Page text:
President Trump made a pretty direct threat to online communities today.

Shadow banning (or global ignore), which is not an “illegal practice,” is when you allow someone to continue to use your community or platform, but dramatically reduce or completely eliminate their visibility to others. They post, but they receive limited or no response because no one is seeing their content. The hope is that they leave.

Most community and platform operators reserve this tool for particularly destructive users, and those who will not respect ordinary bans. Some, in my view, abuse it. And, within the industry, you’ll find disagreement on the ethics of deploying such a tool.

But regardless, it goes to the core of community management, and the ability to block people and content in the manner that you deem appropriate for the community that you are responsible for.

The Law That Protects Community Operators

One of the greatest dangers to our work is clueless people who are not only grandstanding, but have the power to affect policy in a shortsighted way. This is true whether or not Twitter is actually “shadow banning,” whether or not Trump has his facts straight and whether or not Twitter is doing a good job.

The bottom line is that Section 230 of the Communications Decency Act is under attack. This is deeply troubling for online community builders. Section 230 is the legal basis for our work in the U.S., enabling us to moderate while ensuring that the liability for what is said remains with the author of the words.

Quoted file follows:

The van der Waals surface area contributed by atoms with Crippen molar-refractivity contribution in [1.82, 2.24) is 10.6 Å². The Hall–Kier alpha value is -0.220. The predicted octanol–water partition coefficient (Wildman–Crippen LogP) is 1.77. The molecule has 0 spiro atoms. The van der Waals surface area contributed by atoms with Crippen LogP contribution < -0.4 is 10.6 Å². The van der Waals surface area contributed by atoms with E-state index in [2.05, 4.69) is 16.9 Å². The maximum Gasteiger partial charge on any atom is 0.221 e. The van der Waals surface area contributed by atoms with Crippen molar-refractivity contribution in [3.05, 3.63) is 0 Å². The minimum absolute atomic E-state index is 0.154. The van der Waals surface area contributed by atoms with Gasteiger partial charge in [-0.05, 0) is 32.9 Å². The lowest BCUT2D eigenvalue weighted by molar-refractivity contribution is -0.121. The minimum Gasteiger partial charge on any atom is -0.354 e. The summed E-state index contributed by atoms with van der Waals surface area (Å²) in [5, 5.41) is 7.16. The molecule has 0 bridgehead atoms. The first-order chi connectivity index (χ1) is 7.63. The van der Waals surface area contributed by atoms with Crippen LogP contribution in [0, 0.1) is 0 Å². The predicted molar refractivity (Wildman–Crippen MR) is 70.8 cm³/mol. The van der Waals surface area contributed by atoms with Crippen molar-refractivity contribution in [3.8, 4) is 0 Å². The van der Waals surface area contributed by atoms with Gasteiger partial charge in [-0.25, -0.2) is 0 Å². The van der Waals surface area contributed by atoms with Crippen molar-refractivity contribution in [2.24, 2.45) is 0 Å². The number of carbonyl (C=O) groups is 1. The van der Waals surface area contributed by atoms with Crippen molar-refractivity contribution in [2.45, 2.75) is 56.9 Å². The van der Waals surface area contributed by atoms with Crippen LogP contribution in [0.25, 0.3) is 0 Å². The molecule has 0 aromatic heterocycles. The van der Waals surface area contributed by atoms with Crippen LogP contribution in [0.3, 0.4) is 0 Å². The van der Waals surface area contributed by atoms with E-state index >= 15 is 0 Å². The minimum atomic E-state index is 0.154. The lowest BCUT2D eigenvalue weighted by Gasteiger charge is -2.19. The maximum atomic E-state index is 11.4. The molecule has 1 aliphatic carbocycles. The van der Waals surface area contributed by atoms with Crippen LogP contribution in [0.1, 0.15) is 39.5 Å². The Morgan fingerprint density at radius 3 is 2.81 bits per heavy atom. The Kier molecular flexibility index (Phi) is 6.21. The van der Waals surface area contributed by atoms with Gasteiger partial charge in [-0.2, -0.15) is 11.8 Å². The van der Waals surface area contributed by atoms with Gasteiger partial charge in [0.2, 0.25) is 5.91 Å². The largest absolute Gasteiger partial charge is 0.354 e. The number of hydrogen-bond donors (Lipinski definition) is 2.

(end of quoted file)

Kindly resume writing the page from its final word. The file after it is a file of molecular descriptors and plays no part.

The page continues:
Without Section 230, when you remove a bad post from your forum, you become liable for the posts you chose not to remove, as if you made them yourself. The act of good community management opens you to liability, which will be taken advantage of to silence voices on communities of all sizes. Section 230 and the SPEECH Act team up as a formidable duo to protect the work that we do in this country.

One of the reasons I have been consistently critical of Facebook, Reddit, Twitter and others is because of my fear that their decisions would lead to legislation that wouldn’t just target them, but would harm all of us – communities big and small. We’re getting closer to that.

One of Section 230’s Co-Authors Sounds the Alarm

Senator Ron Wyden, one of the co-authors of Section 230, is sounding the alarm.

“We envisioned that the law would be both a sword and a shield,” Wyden told The Verge. “A shield so that you could have this opportunity, for particularly small and enterprising operations to secure capital, and then a sword [by allowing them to moderate without facing liability over the practice], which said you’ve got to police your platforms.

“… But you want to know the future of Section 230 from one of the authors? The industry better start using the sword, part of the two-part package, or else it isn’t going to be in their hands.”

Facebook, Reddit, Twitter and others may end up as a catalyst to undercut the law that empowered us in the first place, that empowered me as a kid, 20 years ago, to start moderating communities. I hope Wyden, Senator Edward Markey and others will continue to fight for these principles. Community pros should be right behind them.

More About Section 230